Epidemiology of pemphigus in Macedonia: A 15-year retrospective study (1990-2004)

Type Journal Article - International Journal of Dermatology
Title Epidemiology of pemphigus in Macedonia: A 15-year retrospective study (1990-2004)
Volume 46
Issue 3
Publication (Day/Month/Year) 2007
Page numbers 253-258
URL http://europepmc.org/abstract/med/17343579
Background  Pemphigus is an autoimmune blistering skin disease mediated by auto-antibodies directed against desmoglein proteins. There are only a few epidemiological studies on pemphigus. Our objective was to determine the epidemiological features of pemphigus in Macedonia, and to compare the results with those reported elsewhere.

Methods  Diagnosis in all cases was confirmed by histopathology and direct immunofluorescence. Binomial distribution testing and Fisher's exact-test at the 0.01 level of significance were used to determine if particular demographic groups were over-/ under-represented among the pemphigus patients.

Results  One hundred and thirty-three new pemphigus cases were diagnosed in Macedonia from 1990–2004. The average annual incidence was 0.44/100,000 inhabitants (SD = 0.17). The incidence doubled to 0.89 in 2001 during the local armed unrest. The disease did not affect either gender to a greater extent. The average annual incidence was 0.51 for ethnic Macedonians. Roma (Gypsies) had a statistically significantly higher incidence of pemphigus at 2.4 cases/100,000 individuals. Ethnic Albanians had statistically significantly lower incidence of 0.1 cases/100,000 individuals. The most common variant was pemphigus vulgaris (77.4%).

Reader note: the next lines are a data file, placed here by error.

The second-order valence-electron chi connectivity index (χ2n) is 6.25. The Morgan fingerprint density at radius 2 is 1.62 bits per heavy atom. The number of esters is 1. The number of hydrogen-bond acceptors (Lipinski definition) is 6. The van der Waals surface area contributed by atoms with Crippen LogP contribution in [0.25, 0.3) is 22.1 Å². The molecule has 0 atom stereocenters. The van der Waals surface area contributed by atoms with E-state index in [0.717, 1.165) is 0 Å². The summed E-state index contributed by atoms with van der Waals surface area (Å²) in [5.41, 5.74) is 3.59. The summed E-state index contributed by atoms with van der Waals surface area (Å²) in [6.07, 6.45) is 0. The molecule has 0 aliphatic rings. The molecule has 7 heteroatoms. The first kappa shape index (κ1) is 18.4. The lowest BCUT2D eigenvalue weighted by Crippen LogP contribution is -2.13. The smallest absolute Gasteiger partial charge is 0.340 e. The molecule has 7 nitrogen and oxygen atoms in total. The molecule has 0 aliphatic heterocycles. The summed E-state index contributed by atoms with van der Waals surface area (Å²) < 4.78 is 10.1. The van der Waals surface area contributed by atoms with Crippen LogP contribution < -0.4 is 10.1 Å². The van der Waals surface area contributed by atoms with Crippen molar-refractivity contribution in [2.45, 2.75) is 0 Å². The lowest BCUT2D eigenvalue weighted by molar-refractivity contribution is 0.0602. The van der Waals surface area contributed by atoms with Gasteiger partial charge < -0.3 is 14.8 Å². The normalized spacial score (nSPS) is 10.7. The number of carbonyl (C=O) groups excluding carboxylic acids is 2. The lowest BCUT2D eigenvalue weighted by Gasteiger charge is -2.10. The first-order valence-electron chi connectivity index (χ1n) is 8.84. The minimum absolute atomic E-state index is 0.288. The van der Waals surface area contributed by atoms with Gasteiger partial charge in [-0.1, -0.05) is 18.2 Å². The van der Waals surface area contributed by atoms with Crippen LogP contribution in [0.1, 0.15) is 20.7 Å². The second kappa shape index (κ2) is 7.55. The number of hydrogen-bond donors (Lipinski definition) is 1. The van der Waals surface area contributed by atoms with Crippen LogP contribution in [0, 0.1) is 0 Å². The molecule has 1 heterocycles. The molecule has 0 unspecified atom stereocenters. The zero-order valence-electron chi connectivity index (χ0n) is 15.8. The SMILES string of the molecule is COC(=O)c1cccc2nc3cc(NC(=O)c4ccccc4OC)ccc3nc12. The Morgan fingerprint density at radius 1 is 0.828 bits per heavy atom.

Conclusions  The annual incidence for pemphigus in Macedonia is 0.44 cases/100,000 inhabitants. Most common form was pemphigus vulgaris. An epidemiological peak occurred in 2001 during the local armed conflict. Macedonian Roma had a sixfold higher incidence of pemphigus compared with the overall population; ethnic Albanians had a fourfold lower incidence.

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